A former Air Force base in Austin, Texas, is currently part of the city’s municipal airport.
And overseers of former military installations in Indiana, Maine, Oakland and elsewhere are rolling up their sleeves to do the work of local economic development.
At McClellan, with some significant exceptions, the result after 11 years is momentum-killing litigation.
Since the 1995 decision to close Fort McClellan as part of the Base Realignment and Closure (BRAC) process, the lawsuits have grown like weeds. The Joint Powers Authority was the subject of several legal challenges. With the JPA shut down for business earlier this year, a new organization was stood up, the McClellan Development Authority. Almost as quickly, a suit was filed questioning its legality. The plaintiffs are Anniston Councilmen Ben Little and Herbert Palmore and former councilman Stan Bennett.
Officials from the MDA recently told The Star that a lawsuit filed last month in Calhoun County Circuit Court is locking down any development of the property. Title insurers are reluctant to do business at the former Army post until the cloud of litigation is lifted. That’s a big problem because the MDA’s operating budget is supposed to come from the sale of McClellan properties.
Unless something changes, MDA officials say, McClellan will not be able to afford to cut the grass by the end of summer.
It’s ironic — and depressing — that this fresh lawsuit may soon produce actual weeds at McClellan.
For McClellan, a day in court for dissenters has turned into weeks, months and years in court. Robin Scott, CEO of the development authority, says that since he came aboard in August 2008, McClellan has been able to sell property less than 5 percent of that time.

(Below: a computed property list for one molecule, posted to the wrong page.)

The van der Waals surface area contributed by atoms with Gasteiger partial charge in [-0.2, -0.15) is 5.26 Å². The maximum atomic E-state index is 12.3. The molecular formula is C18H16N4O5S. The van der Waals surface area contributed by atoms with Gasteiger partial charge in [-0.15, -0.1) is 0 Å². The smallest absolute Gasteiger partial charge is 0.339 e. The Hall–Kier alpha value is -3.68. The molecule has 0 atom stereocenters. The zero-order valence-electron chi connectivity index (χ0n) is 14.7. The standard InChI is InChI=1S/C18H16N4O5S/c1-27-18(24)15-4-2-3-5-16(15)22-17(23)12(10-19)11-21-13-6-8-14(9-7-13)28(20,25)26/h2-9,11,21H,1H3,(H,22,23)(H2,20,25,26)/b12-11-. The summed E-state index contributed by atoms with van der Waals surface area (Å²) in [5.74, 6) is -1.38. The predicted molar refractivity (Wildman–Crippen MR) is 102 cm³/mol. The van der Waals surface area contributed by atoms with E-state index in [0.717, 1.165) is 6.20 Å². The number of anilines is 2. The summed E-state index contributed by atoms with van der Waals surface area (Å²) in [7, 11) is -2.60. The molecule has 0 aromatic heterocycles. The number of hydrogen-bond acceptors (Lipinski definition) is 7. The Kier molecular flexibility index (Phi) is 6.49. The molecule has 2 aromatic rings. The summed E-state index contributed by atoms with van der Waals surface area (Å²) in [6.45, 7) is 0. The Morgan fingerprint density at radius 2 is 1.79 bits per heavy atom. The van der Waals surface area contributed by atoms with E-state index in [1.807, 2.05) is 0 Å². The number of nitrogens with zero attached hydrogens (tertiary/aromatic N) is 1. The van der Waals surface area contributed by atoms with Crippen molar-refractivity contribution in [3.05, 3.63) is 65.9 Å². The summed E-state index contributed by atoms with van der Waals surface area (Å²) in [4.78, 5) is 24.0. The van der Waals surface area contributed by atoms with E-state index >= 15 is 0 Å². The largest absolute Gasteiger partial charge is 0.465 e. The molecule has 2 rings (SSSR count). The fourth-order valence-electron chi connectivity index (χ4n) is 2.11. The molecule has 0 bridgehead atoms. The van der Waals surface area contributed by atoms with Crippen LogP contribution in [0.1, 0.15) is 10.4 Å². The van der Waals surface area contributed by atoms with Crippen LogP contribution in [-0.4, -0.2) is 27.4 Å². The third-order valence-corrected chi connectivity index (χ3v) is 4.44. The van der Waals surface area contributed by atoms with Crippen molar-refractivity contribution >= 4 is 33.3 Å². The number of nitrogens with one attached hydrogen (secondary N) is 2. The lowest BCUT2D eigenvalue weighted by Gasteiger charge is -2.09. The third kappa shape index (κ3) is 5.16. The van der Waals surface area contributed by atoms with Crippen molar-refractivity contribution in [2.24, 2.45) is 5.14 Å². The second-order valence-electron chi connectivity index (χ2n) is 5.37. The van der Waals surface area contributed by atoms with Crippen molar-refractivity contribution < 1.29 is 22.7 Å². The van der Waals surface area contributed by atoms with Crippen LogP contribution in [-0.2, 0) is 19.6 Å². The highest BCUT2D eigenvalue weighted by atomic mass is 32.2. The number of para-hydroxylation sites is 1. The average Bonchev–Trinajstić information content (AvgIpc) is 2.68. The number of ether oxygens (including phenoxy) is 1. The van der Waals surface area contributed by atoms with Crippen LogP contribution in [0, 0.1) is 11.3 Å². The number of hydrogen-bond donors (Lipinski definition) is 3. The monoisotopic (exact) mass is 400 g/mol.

McClellan officials scoff at the notion that recent efforts at McClellan have been done undemocratically. A majority vote in the state Legislature passed enabling legislation for the MDA. Majorities on the Anniston City Council and the Calhoun County Commission signed off on standing up the MDA. All of those officials were elected by voters.
This came to mind Friday morning during a breakfast meeting of the Anniston chapter of the Association of the United States Army. The topic was BRAC. Another round is expected to arrive in 2015, though that remains an unconfirmed rumor at this point. The goal is to protect the Anniston Army Depot from what may be challenges in the middle of this decade.
McClellan was the scare story hanging over the meeting in downtown Anniston. The closure of the Army post in 1999 was the gut punch that still has this community reeling. The experts were warning that the work to protect the Depot can’t be done casually or without coordination. The community must come together to let BRAC officials know about the good work done at the Depot, which employs almost 7,500 and has a payroll of $366 million.
“BRAC is all about communicating your military value,” said one of Friday’s speakers, Ronald P. Hamner, a retired Army lieutenant colonel and a defense contractor for the Army Materiel Command who specializes in base-closing procedures.
The nodding heads of Anniston’s BRAC veterans affirmed Hamner’s remarks.
His comment raises a question. We believe in the power of a well-coordinated and engaged civic army to save a military installation. What can it do to jump-start a stalled effort for BRAC victims at McClellan?
Bob Davis is editor of The Anniston Star. Contact him at (256) 235-3540 or firstname.lastname@example.org. You can follow him on Twitter at: twitter.com/EditorBobDavis.